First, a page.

General James Longstreet
James Longstreet remains, despite his significant contribution, somewhat unknown to the general public. The names and careers of other far less capable individuals retain clarity of remembrance that Longstreet failed to achieve. To a significant degree, this obscurity resulted from the postwar Southern need to deify Robert E. Lee. The process of secular canonization necessitated discovering scapegoats for those falls from grace that might otherwise mar the illustrious facade—particularly the engagement at Gettysburg. Not surprisingly, the senior Confederate commander from the Army of Northern Virginia to survive the war came under intense scrutiny—most especially, when it was revealed that Longstreet repeatedly opposed the Confederate assault on the Union position. Moreover, Longstreet later had the temerity to suggest that Robert Edward Lee erred during the Pennsylvania campaign. That heretical assertion, coupled with Longstreet’s cooperative attitude with the Reconstruction process, placed him in virtual literary and historical coventry.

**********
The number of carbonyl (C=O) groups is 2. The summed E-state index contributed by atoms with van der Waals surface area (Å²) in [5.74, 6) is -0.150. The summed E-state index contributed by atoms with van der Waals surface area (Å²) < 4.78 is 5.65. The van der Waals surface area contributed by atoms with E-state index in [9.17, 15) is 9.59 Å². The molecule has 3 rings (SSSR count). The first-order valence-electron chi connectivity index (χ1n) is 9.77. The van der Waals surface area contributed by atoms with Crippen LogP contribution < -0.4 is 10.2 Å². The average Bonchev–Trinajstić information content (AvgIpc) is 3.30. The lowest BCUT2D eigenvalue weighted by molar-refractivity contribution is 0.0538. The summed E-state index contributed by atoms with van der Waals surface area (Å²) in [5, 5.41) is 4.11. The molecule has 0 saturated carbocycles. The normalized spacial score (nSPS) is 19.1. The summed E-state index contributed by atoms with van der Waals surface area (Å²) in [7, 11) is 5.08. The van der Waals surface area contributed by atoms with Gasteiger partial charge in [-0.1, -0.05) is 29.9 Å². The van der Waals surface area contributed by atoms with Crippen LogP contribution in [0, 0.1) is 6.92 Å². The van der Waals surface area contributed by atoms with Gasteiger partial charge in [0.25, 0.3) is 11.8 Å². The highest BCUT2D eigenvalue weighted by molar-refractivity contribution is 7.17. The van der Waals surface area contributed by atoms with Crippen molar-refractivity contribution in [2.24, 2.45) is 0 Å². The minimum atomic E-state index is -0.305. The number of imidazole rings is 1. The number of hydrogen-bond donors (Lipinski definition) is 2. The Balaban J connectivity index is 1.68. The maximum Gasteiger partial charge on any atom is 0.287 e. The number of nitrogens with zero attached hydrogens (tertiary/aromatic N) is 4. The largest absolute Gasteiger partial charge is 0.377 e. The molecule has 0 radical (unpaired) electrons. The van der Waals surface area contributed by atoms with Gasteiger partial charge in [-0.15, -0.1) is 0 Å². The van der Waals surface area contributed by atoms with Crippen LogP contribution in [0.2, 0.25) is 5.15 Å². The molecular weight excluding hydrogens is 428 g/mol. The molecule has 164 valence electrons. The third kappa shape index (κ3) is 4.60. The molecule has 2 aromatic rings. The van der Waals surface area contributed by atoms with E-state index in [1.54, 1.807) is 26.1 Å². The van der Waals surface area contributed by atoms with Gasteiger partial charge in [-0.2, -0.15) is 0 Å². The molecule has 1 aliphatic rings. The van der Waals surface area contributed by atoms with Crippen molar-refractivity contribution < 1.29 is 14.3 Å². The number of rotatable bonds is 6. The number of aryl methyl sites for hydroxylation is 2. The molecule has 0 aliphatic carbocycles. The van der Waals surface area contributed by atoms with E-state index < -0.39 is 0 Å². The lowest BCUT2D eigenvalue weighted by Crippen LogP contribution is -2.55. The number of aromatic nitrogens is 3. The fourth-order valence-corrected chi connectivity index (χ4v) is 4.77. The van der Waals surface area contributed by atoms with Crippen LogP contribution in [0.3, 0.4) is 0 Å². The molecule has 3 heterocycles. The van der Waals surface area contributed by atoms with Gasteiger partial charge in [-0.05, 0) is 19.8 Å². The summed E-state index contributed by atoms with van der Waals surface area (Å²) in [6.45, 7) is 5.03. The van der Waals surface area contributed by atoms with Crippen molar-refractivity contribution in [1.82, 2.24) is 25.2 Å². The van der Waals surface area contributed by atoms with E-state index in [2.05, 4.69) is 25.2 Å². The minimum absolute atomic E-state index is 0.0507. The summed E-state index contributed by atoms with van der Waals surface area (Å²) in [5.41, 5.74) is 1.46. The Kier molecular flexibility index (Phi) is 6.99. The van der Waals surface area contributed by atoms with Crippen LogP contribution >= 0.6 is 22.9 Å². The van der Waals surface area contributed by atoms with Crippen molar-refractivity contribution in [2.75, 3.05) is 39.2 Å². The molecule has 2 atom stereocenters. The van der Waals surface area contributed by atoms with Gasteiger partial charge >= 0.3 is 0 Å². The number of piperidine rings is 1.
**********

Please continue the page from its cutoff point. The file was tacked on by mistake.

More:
In the absence of personal papers and constrained by his own loyalties, Longstreet was unable to refute the numerous charges, baseless and otherwise, leveled against him. Then again, not even as crafty a warrior as Longstreet could contend with the power and majesty of the mythology which surrounded, and continues to surround, the life and times of the man who surrendered the Army of Northern Virginia at Appomattox Court House. This work successfully retrieves much of Longstreet’s reputation, and in the process presents as well-rounded an account as existing records permit. Jeffry Wert’s Longstreet is neither saint nor unalloyed sinner, and that is perhaps as Old Pete would have wished it. James Longstreet was a man of few pretensions, and this work reflects that fact.